- Rereading The Stone: Desire and the Making of Fiction in Dream of the Red Chamber
One could write an interesting study of Chinese intellectual life during the nineteenth and twentieth centuries purely in terms of the indigenous critiques of the great late-eighteenth-century novel Hongloumeng (The Dream of the Red Chamber, also translated as The Story of the Stone, from one of its earliest Chinese titles, Shitouji; hereafter simply The Stone or Stone). Over the years, almost every part of the Chinese-speaking literary, philosophical, religious, and political universe (not to mention linguistic, economic, culinary, sartorial, medical, botanical, horticultural, architectural, historical, and art-historical) has become somehow or other engaged with the novel and its interpretation (even Madame Mao considered herself "Half-a-Stonologist"). How should the book be read? Should it be read at all? If so, what should be read into it, or out of it? Is it really a novel at all?1 Is it a rambling roman-à-clef dealing with dark Imperial or Manchu secrets (the Suoyin School)? A penetrating exposure of the vanity of human passion and of mundane reality, à la Zen? A more general bildungsroman, charting the progress to adulthood and individuality of a sensitive young Chinese (or, more accurately, semi-Manchu) adolescent and his girl cousins? An encyclopedic reading of the permutations of the perennial Chinese occult philosophy? An even more generalized treasure-house of Han-Chinese culture and folkways? A perfect record of the refined upper-class Pekinese vernacular of its time? A minutely detailed individual autobiographical recollection and reconstruction of times past? A more generalized and detached portrait of a feudal family in decline? A book about political struggle?2 A mirror of decaying feudalism in the transitional period to capitalism?3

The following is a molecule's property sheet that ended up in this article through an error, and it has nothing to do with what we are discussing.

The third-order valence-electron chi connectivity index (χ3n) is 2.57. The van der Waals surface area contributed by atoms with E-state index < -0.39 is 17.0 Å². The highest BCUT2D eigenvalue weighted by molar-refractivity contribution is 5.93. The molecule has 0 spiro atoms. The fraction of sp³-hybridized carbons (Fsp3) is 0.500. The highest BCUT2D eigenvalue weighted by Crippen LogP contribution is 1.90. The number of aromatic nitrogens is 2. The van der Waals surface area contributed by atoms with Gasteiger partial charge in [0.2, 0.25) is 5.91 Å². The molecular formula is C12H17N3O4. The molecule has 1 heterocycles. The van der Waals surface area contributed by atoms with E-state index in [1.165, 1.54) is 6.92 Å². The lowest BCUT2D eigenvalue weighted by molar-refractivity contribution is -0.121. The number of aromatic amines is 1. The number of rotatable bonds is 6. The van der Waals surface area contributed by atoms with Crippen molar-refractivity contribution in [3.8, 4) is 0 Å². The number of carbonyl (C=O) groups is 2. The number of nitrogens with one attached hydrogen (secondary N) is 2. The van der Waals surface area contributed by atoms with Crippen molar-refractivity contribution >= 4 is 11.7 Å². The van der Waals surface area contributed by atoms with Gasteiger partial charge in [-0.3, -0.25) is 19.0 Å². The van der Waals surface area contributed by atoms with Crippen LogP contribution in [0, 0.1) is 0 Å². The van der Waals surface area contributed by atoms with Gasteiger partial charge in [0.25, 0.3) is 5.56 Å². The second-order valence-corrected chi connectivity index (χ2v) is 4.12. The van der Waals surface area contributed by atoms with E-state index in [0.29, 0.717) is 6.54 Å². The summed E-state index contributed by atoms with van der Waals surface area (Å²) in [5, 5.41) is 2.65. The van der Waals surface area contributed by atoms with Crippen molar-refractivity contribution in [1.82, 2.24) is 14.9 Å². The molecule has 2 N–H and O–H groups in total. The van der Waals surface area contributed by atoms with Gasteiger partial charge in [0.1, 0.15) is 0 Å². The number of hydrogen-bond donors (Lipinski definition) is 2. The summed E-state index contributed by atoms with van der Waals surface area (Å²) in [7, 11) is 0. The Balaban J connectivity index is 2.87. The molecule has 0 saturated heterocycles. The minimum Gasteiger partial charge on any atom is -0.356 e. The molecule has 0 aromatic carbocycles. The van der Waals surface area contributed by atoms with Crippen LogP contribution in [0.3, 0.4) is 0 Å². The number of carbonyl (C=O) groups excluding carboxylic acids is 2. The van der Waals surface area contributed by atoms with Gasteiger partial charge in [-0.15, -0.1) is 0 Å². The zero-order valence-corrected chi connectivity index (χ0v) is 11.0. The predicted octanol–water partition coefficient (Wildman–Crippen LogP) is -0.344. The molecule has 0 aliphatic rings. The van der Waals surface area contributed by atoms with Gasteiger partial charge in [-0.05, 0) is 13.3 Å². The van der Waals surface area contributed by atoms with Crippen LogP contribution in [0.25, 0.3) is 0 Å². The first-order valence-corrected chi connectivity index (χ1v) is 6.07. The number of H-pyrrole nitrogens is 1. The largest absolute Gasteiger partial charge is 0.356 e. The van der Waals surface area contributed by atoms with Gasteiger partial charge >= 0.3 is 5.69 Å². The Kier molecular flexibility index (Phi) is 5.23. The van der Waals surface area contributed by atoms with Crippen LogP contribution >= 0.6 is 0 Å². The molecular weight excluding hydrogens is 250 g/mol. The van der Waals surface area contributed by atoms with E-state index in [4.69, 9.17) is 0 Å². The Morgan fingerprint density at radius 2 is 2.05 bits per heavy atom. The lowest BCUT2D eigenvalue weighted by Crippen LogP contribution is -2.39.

A second study, of equal fascination, and equally based on nothing more than readings of this one book, could be written of its reception in the Western world. Receptions of The Stone (which significantly appeared in print in Chinese the very year Lord Macartney set sail for China, and therefore represents the last great self-sufficiency of Chinese literary culture before the doors were forced open) are indeed a litmus test. Certain reactions are wonderfully predictable. Like that of the first published Western critic, the Pomeranian buccaneer missionary Karl Gutzlaff, writing in the 1840s (with his usual verve and mischief), famously [End Page 307] (one is almost tempted to say understandably) coming to the conclusion that Baoyu was a female:
The author, after making many protestations of his inability to do justice to the subject, which indeed is the only truth in the book, commences his story, like the History of New York, with the creation of the world. . . . As an episode, we find at last a dream in the red chamber. The individual is the lady Pauyu. She lies down to sleep, is met by a nymph, and instantly carried into the fairy land. Everything that can create delight is there presented to her wondering eye. Of jaspers, rubies, and pearls there is no end. There are sparkling fountains of clear nectar, trees that bear ambrosia, and nymphs of perfect beauty and exquisite form to wait upon the stranger. . . . In the intrigues the acting characters behave very grossly, and this part of the work fully shows the coarseness of the author's mind. The monotony of the story is much relieved by scraps of poetry, put in very opportunely. . . . At this point, the story grows more and more uninteresting, and contains scarcely anything but the tittle tattle of the female apartments. These ladies, when left to their own society become very tiresome to their friends as well as to themselves. . . . The leading character amongst the inmates of Ka's family, was a very petulant woman, who committed many freaks, which involved herself as well as the others in considerable difficulties. It was the same Pauyu who had the dream in the Red Chamber. . . . Having brought this tedious story to a...